The Ionic Temples of Athene Nikè (Nikè Apteros—c.448–421 BC) and the Erechtheion (421–405 BC), both on the Athenian Acropolis, were among the most refined inventions, and are therefore important exemplars. The latter Temple, with its caryatid porch and exquisite Order incorporating a frieze around the neck of the columns, was widely admired during the Greek Revival: its asymmetrical composition was of particular interest. Among other important Ionic buildings were the Temples of Artemis at Ephesus in Asia Minor (c.560–450 BC and c.356–236 BC) and the Mausoleum at Halicarnassus (355–330 BC).

All three Orders were used in the Temple of Apollo Epicurius at Bassae (c.450–425 BC): the external Order was Doric; the internal Ionic Order was unusual in that it had a unique capital with adjoining volutes, columns were attached to or engaged with piers or spur-walls along the inner walls of the naos: and at the southern end one isolated Corinthian column stood between two spur-walls that had an engaged Ionic, or, some authorities say, an engaged Corinthian, Order attached to each of them. The use of a Corinthian Order for interiors only as at Bassae was normal until the Hellenistic period: examples include the Tholos at Epidaurus (c.350 bc) and the Temple of Athena Alea at Tegea (c.350 bc). However, a refined Corinthian was used on the exterior of the exquisite little Choragic Monument of Lysicrates, Athens (334 bc), and was much admired in C18, as the many quotations from it demonstrate.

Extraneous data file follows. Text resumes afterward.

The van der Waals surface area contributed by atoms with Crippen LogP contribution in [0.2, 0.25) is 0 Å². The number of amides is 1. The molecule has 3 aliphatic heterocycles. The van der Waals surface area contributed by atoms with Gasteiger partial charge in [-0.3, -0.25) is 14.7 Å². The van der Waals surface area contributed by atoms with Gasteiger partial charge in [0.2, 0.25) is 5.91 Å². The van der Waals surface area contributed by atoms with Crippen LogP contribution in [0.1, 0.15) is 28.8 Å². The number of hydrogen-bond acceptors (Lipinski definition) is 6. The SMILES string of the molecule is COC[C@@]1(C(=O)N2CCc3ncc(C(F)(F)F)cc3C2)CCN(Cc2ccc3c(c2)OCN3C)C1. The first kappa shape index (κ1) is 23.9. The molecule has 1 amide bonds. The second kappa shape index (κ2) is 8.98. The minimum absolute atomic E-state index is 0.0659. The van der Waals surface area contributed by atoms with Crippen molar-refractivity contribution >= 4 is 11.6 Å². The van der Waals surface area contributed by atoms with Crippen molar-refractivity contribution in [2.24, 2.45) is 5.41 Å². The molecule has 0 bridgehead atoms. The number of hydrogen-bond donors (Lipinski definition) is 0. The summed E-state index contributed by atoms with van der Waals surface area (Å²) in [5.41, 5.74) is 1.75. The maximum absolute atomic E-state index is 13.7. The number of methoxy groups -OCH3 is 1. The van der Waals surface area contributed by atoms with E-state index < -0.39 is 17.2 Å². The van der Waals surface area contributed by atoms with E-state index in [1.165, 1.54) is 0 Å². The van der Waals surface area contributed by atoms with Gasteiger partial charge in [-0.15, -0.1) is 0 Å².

Apart from temples, monuments, and tombs, the Greeks perfected the design of theatres, of which those of Dionysus, Athens (C5 bc), and Epidaurus (C4 bc) were the most impressive, and were influential, notably in Asia Minor. The Greeks also evolved designs for the stadium, the stoa, and other building-types. Elaborate public monuments were also vehicles for Greek architecture: a distinguished example was the Great Altar of Zeus, Pergamon (early C2 bc), with its vigorous sculpted podium and Ionic superstructure. It is now in Berlin.

Bibliography

Camp (2001);
J. Curl (2001);
Dinsmoor (1950);
Fyfe (1936);
Lawrence (1996);
R. Martin (1956, 1986);
C. Normand (1852);
D. S. R. (1945)

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Greek art and architecture

Greek art and architecture Greek architecture came into its own in the 6th century bc, when stone replaced wood as the building material for civic and temple buildings. Distinct orders of architecture began to emerge. The earliest remaining Doric temple is the Temple of Hera at Olympia (late 7th century bc), and the most outstanding example is the Parthenon. Among Ionic temples, the Erechtheum is considered the most perfect. The Corinthian mausoleum at Halicarnassus (350 bc) was one of the Seven Wonders of the World. Greek art may be divided into four periods: Geometric (late 11th–late 8th century bc), Archaic (late 8th century–480 bc), Classical (480–323 bc), and Hellenistic (323–27 bc). Only a few small bronze horses survive from the Geometric period. During the Archaic period, stone sculpture appeared, vase painting proliferated, and the human figure became a common subject. Civic wealth and pride was a feature of the Classical period, and sculpture reached its peak of serene perfection. The Hellenistic period is noted for increasingly dramatic works.